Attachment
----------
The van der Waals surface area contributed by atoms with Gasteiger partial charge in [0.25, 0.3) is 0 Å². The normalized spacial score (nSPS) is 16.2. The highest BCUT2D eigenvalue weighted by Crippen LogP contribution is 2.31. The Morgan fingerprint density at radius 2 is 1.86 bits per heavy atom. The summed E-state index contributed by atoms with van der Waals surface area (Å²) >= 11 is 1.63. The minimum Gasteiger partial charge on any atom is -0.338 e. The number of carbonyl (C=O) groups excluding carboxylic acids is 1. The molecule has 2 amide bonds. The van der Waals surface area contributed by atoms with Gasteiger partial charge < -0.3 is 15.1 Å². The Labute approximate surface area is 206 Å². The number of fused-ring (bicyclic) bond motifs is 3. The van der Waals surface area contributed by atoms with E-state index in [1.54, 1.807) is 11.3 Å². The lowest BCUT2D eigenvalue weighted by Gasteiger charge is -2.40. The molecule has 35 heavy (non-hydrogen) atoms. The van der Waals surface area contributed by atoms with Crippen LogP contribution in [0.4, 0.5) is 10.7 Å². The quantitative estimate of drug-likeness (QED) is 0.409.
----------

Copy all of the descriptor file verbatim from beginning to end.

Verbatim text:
The van der Waals surface area contributed by atoms with Gasteiger partial charge in [0.25, 0.3) is 0 Å². The normalized spacial score (nSPS) is 16.2. The highest BCUT2D eigenvalue weighted by Crippen LogP contribution is 2.31. The Morgan fingerprint density at radius 2 is 1.86 bits per heavy atom. The summed E-state index contributed by atoms with van der Waals surface area (Å²) >= 11 is 1.63. The minimum Gasteiger partial charge on any atom is -0.338 e. The number of carbonyl (C=O) groups excluding carboxylic acids is 1. The molecule has 2 amide bonds. The van der Waals surface area contributed by atoms with Gasteiger partial charge < -0.3 is 15.1 Å². The Labute approximate surface area is 206 Å². The number of fused-ring (bicyclic) bond motifs is 3. The van der Waals surface area contributed by atoms with E-state index in [1.54, 1.807) is 11.3 Å². The lowest BCUT2D eigenvalue weighted by Gasteiger charge is -2.40. The molecule has 35 heavy (non-hydrogen) atoms. The van der Waals surface area contributed by atoms with Crippen LogP contribution in [0.4, 0.5) is 10.7 Å². The quantitative estimate of drug-likeness (QED) is 0.409.